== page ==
His Lordship

The most important thing I achieved today was catching more fish than the director of FWP, ” said Gov’nur Schweitzer.

Last Friday, he was one of the first legal people to float through the confluence of the Clark Fork and Blackfoot rivers.   That’s right – the river is ready for floating, and by all accounts, the fishing is just dandy!

There’s some nice little fishing holes in here,” noted Joe Maurier, acting director of Montana Fish, Wildlife and Parks.

Woohoo! Let’s go!

But, wait.   Don’t launch your boats just yet.  It ain’t legal for you.   YOU are gonna have to wait at least another year.

Unless you’re a friend of his Lordship.   In which case, he’ll grant you a special exemption and you can float on down at your leisure.   There won’t be any yahoos on their inner tubes and there’s won’t be any noisy speed boats heading the opposite direction.   This little stretch of river is only for the rich and powerful!

It was the sort of thing that happened in England all the time – if you wanted to hunt on someone’s land you had to be invited to the annual hunting party, if you wanted to fish a stretch of river you had to be a member of the local club, and if you were caught on someone’s property picking berries or mushrooms you could expect to be shot.   The royal elite controlled the land and the poor had no rights of access.   And you can be sure the lords and ladies didn’t want to share it with you.

Of course, the thing is, over here every man, woman, (and dog?) is treated equal.   We have public lands that are owned by all of us, paid for by all of us, and part of our common heritage and liberty.   We’re proud of our rivers here in Montana and we don’t much like the government telling us where we can and can’t go.  Its part of our freedom to wander at will, chasing those elusive cutthroats and moseying on through the riffles.

So, why the heck did Governor Schweitzer choose July 4th weekend to remind us that all citizens are created equal… but that some are more equal than others?   Because he can.

What’s his game?

Our proud representative for the whole of Montana, Denny Rehberg, recently gave testimony opposing the Northern Rockies Ecosystem Protection Act. He is quoted as saying that “more than 96% of us who live in these areas oppose this bill.”

Mr. Rehberg, perhaps, needs to get out a little more. Could he even find a single town, city, or pub in which 96% of people know about NREPA, let alone oppose it?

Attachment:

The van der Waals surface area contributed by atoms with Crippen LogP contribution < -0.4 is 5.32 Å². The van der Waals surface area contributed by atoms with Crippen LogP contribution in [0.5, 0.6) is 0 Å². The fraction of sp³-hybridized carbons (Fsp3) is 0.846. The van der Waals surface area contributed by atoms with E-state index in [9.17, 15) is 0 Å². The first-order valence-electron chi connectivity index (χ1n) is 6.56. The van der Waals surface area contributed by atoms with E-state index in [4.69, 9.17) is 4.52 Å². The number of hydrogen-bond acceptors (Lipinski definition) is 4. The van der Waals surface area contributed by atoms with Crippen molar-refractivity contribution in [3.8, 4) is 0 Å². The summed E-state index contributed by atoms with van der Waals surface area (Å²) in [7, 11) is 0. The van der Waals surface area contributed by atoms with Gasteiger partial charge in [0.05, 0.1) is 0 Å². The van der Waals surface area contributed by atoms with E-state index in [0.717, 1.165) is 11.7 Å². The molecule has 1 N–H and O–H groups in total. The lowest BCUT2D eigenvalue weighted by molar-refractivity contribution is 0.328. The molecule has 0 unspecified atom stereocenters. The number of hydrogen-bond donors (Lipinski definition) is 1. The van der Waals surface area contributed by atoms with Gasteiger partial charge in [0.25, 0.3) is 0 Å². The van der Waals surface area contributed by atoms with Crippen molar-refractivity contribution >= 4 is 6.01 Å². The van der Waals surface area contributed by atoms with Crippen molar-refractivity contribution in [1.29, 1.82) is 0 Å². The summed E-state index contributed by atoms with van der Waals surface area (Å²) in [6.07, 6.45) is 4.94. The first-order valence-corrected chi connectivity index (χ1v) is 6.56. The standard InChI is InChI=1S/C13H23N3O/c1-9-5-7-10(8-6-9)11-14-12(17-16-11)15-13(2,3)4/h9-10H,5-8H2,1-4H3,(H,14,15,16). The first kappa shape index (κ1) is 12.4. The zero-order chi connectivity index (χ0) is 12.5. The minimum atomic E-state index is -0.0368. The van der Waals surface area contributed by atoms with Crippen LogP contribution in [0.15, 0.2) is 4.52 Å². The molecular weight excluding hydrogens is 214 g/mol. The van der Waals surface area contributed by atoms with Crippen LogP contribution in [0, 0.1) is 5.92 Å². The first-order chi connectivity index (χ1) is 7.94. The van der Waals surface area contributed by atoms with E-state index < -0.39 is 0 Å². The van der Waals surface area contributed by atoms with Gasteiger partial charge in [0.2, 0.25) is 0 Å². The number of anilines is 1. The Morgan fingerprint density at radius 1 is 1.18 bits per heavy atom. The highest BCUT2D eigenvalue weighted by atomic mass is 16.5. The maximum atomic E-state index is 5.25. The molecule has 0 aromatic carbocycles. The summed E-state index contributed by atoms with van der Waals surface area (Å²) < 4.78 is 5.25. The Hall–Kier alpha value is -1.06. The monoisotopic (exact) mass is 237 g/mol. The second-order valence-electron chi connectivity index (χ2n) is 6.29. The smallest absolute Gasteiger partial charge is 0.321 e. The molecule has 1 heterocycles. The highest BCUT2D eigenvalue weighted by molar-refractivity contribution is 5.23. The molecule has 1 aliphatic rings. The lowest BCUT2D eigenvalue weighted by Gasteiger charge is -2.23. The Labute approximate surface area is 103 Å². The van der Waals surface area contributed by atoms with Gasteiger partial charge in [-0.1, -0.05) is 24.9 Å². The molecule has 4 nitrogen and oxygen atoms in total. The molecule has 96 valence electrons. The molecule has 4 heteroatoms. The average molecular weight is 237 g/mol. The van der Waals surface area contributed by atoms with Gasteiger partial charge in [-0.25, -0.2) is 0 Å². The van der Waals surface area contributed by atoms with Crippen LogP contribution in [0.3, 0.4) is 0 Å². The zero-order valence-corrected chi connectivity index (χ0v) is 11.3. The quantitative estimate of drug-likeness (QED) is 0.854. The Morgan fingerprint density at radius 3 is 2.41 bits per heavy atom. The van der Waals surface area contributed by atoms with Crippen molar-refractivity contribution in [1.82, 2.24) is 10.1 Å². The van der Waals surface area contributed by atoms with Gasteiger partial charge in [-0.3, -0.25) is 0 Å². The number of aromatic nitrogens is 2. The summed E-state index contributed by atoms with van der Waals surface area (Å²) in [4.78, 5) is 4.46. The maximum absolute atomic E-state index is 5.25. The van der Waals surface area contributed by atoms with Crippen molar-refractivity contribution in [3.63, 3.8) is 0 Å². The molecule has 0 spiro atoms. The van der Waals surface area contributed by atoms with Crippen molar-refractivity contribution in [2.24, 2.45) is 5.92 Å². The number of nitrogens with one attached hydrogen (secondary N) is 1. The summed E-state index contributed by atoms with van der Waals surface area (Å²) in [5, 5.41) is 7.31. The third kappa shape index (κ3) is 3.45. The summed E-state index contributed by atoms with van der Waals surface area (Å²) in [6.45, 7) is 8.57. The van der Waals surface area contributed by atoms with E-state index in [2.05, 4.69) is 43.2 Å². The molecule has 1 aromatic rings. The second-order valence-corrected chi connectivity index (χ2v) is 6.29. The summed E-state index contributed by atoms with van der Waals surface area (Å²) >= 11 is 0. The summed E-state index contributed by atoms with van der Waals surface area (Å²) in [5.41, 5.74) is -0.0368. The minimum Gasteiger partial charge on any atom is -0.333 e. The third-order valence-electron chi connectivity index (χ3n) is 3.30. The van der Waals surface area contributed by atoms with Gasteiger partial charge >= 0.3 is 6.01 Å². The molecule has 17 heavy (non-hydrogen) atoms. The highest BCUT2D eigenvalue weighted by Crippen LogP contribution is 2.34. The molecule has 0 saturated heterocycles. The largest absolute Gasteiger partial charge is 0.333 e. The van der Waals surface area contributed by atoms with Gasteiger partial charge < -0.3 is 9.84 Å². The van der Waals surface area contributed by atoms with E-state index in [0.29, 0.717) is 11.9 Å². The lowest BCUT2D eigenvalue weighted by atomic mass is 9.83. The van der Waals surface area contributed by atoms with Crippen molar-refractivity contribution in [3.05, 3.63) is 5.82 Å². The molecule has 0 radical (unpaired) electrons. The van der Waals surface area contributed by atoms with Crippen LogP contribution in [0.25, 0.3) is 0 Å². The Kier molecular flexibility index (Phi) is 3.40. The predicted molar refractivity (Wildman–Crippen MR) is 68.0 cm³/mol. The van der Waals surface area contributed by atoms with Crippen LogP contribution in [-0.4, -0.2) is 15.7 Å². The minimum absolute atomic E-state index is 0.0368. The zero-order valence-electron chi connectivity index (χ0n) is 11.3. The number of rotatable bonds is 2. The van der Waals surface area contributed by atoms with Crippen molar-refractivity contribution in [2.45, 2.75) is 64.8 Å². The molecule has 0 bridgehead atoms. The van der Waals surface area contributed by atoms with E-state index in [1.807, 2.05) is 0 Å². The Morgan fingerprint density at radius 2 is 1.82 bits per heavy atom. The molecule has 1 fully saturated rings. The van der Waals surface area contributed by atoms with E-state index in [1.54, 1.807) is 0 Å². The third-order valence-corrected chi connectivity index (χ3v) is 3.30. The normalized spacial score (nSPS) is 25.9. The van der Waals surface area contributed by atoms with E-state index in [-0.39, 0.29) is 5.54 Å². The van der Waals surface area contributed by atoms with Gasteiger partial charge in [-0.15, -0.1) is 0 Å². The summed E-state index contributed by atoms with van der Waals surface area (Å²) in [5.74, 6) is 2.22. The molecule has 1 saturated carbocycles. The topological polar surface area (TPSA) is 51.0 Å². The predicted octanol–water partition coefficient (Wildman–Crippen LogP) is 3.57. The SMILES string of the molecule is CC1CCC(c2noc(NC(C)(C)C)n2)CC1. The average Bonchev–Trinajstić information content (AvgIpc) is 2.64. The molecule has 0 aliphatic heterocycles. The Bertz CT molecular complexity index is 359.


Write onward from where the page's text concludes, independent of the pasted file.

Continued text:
Instead, the harsh reality is, as outfitter-extraordinaire, Smoke Elser and a broad-ranging group of experts recently noted:

It has been 26 years since Montana has permanently protected a single acre of wild country. Since our last wilderness area was added in 1983, the nation has seen 439 new wilderness Areas created, none of them in Montana.

And, although I don’t know exactly where the figures come from, former state senator Paul Richards recently suggested that “78 percent of all Montanans support full protection for our region’s remaining National Forest roadless wildlands.” (I think he may be counting comments from the more than 1.6 million Americans wrote comments on the federal roadless protection policy, which is a dubious gauge of public sentiment. But, still. We would all agree that Montanans like wilderness.)

Then, in another scoop for NewWest.net, and then two days later in the paper of record, Denny Rehberg suggests that he is not opposed to wilderness just because he is opposed to NREPA. Instead, Rehberg says that,

The worst thing we can do for the public land we all cherish so much is put faceless federal agencies in control of something as important as land management.

Nevermind the hard-working folks in the U.S. Forest Service, all the National Park Service rangers, the proud federal firefighters , or the numerous fish & game agents that work at our National Wildlife Refuges. Denny doesn’t call those federal servants names, but he sure doesn’t seem to trust them, either.